Cancers we treat

Colorectal Cancer


March is Colorectal Cancer Awareness Month, and a great time to educate yourself on the all-too-common disease. Colorectal cancer is the second leading cause of cancer-related deaths and the third most common cancer for both men and women. Below, we explore what causes colorectal cancer and how to prevent and detect it.

Understanding Colorectal Cancer

Colorectal cancer is a cancer that originates in the colon or rectum. Most colorectal cancers begin as a non-cancerous growth of tissue called a polyp. These polyps occur on the inner lining of the large intestine and grow over a span of 10 to 20 years. While the vast majority of polyps remain benign, about 10% progress into an invasive cancer which is referred to as adenocarcinoma.

If adenocarcinoma occurs, the cancer will eventually grow into the wall of the colon or rectum, and can spread to other parts of the body through blood vessels and lymph vessels. The stage of a colorectal cancer is determined by how deeply it has grown into the wall, and if it has spread beyond the colon or rectum.

Know Your Risk

Certain lifestyle choices and hereditary traits affect your risk of colorectal cancer.

Being overweight, smoking, heavy alcohol use, lack of exercise and eating too much red meat have all been linked to the disease. To reduce your risk, it’s imperative to stay active and maintain a healthy weight. Cut down on alcohol, avoid smoking tobacco, and incorporate more fruits, veggies and whole grains in your diet.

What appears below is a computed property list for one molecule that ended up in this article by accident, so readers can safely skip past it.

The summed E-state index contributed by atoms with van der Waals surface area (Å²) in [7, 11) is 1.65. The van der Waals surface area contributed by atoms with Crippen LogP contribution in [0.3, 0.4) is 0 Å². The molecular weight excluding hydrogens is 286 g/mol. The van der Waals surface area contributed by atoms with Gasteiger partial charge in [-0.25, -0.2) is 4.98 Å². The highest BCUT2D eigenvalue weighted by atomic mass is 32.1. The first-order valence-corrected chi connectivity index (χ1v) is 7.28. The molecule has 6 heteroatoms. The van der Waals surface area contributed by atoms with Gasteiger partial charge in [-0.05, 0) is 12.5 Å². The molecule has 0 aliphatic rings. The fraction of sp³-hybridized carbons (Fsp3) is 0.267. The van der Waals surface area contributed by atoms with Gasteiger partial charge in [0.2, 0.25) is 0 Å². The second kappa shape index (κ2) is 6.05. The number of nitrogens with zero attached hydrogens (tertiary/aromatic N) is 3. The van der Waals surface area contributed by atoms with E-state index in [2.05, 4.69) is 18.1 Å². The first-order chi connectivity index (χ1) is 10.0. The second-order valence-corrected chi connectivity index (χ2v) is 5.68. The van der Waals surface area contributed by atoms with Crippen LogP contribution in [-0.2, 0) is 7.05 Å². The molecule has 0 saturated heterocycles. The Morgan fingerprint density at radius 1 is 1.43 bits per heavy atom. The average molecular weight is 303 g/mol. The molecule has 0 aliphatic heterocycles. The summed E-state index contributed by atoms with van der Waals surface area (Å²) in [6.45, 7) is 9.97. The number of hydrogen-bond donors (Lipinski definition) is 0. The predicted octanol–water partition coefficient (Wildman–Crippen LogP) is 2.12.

If you have a personal or family history of colorectal cancer, or suffer from medical conditions such as adenomatous polyps, chronic inflammatory bowel disease and/or diabetes, you have a higher risk of cancer developing in the colon or rectum.

Age is another factor; colorectal cancer is most common in people over 50. The US Preventive Service Task Force recommends beginning regular screening at this point to catch any polyps before they become cancerous. “The slow course of growth from precancerous polyp to invasive cancer provides a unique opportunity for the prevention and early detection of CRC.4 Screening can prevent cancer through the detection and removal of precancerous growths and can detect cancer at an early stage, when treatment is usually more successful” (Colorectal Cancer Facts & Figures 2017-2019).

Talk to your doctor about your personal risk for colorectal cancer and stay vigilant about screenings.